How the Laser Turntable Works

Scanner mirrors

Two tracking laser beams are directed to the left and to the right shoulders of the groove of the record. Only the part of the beams that reach the groove are reflected to two PSD (Position Sensitive Detector) optical semiconductors. The part of the beams that fall on the land area of the record are deflected and not picked up by the PSD devices. The signals are sent to a microprocessor via analog to digital converters, then to servos to maintain the reader head position directly above the groove.

The laser tracking beam

Two additional laser beams are directed at the left groove wall and the right groove wall just below the tracking beams. Modulation on the individual grooves is reflected to scanner mirrors and onto left and right photo optical sensors. The variations of the modulated light cause the audio sensors to develop an electrical representation of the mechanical modulation of the grooves. The entire sound reproduction chain is analog.

The distance from the surface of the record to the traveling pickup head is kept constant by using a separate laser beam. This is very similar to every CD player that uses a "focus" laser to move the laser that reads digital bits to the proper spacing between the reader and the disc. Since phono records vary in thickness, this feature assures precision alignment from the pickup head to the record. The servos are fast and responsive allowing the LT to accommodate even warped records. Also the new audiophile 180 gram (thick) records are reproduced beautifully.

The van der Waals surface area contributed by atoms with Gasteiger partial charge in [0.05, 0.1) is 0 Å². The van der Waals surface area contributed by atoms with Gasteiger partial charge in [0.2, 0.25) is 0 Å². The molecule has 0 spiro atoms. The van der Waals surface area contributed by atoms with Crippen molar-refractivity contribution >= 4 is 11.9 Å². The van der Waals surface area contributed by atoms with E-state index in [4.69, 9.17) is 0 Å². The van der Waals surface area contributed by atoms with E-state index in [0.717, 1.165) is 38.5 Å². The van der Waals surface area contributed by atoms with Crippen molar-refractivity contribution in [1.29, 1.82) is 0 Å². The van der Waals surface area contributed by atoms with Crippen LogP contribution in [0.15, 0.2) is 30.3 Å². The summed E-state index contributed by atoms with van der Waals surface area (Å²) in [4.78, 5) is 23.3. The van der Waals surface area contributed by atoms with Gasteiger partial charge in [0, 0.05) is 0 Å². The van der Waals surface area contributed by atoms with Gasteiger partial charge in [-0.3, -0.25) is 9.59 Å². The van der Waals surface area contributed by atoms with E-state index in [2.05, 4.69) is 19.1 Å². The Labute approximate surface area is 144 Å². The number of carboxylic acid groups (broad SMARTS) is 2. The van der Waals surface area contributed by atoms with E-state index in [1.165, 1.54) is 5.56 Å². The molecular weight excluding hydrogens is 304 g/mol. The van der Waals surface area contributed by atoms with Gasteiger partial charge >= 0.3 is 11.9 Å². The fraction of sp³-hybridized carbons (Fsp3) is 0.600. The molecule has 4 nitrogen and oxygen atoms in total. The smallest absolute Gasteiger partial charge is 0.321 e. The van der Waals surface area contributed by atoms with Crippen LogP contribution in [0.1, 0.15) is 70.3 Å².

Interior view of the Laser Pickup Head

A view of the inside of the Laser Pickup Head.

A special calibration LP record is provided with each Laser Turntable and is used to set up the optics and microprocessor. The record has about 20 minutes of grooves with no sound. It is necessary to run this special disk for about 30 seconds.

The calibration disk should be used when you operate the machine for the first time. Every few months you may elect to run the calibration disk to maintain tracking accuracy, particularly if you notice any mis-tracking during playback. When the machine is moved to another location, it is wise to run the calibration disk again.

The Laser Turntable is, no doubt, the most sophisticated and state-of-the-art "record player" ever designed.

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Reported by
Sanju Chiba,President & CEO
ELP Corporation, Japan

Copyright © ELP Corporation, Japan, 1997 – Present